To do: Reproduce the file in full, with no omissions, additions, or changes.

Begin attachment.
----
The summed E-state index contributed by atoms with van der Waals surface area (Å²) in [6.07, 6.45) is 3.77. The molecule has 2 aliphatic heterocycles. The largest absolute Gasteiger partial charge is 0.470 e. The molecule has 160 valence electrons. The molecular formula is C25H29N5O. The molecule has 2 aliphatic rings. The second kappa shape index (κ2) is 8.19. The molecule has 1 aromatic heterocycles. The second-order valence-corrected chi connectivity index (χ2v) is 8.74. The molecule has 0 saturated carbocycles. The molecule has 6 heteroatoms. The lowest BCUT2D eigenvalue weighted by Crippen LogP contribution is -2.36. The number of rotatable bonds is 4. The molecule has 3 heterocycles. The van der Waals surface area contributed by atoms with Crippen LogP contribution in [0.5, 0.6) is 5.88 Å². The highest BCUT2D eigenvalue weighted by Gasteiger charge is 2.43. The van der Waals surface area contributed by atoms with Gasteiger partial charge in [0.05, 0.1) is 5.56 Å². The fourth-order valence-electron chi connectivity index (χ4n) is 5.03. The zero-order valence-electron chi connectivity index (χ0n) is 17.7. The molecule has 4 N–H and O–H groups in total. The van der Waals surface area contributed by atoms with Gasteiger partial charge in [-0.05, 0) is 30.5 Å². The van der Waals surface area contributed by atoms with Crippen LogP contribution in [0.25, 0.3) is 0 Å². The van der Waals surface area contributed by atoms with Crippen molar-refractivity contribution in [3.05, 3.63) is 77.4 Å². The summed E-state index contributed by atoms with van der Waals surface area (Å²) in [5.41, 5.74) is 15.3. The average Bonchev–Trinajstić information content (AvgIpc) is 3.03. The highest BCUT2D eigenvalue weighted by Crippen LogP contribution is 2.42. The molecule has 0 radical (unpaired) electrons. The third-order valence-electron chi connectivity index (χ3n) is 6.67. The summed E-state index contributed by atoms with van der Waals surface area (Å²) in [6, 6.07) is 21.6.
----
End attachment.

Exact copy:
The summed E-state index contributed by atoms with van der Waals surface area (Å²) in [6.07, 6.45) is 3.77. The molecule has 2 aliphatic heterocycles. The largest absolute Gasteiger partial charge is 0.470 e. The molecule has 160 valence electrons. The molecular formula is C25H29N5O. The molecule has 2 aliphatic rings. The second kappa shape index (κ2) is 8.19. The molecule has 1 aromatic heterocycles. The second-order valence-corrected chi connectivity index (χ2v) is 8.74. The molecule has 0 saturated carbocycles. The molecule has 6 heteroatoms. The lowest BCUT2D eigenvalue weighted by Crippen LogP contribution is -2.36. The number of rotatable bonds is 4. The molecule has 3 heterocycles. The van der Waals surface area contributed by atoms with Crippen LogP contribution in [0.5, 0.6) is 5.88 Å². The highest BCUT2D eigenvalue weighted by Gasteiger charge is 2.43. The van der Waals surface area contributed by atoms with Gasteiger partial charge in [0.05, 0.1) is 5.56 Å². The fourth-order valence-electron chi connectivity index (χ4n) is 5.03. The zero-order valence-electron chi connectivity index (χ0n) is 17.7. The molecule has 4 N–H and O–H groups in total. The van der Waals surface area contributed by atoms with Gasteiger partial charge in [-0.05, 0) is 30.5 Å². The van der Waals surface area contributed by atoms with Crippen LogP contribution in [0.25, 0.3) is 0 Å². The van der Waals surface area contributed by atoms with Crippen molar-refractivity contribution in [3.05, 3.63) is 77.4 Å². The summed E-state index contributed by atoms with van der Waals surface area (Å²) in [5.41, 5.74) is 15.3. The average Bonchev–Trinajstić information content (AvgIpc) is 3.03. The highest BCUT2D eigenvalue weighted by Crippen LogP contribution is 2.42. The molecule has 0 radical (unpaired) electrons. The third-order valence-electron chi connectivity index (χ3n) is 6.67. The summed E-state index contributed by atoms with van der Waals surface area (Å²) in [6, 6.07) is 21.6.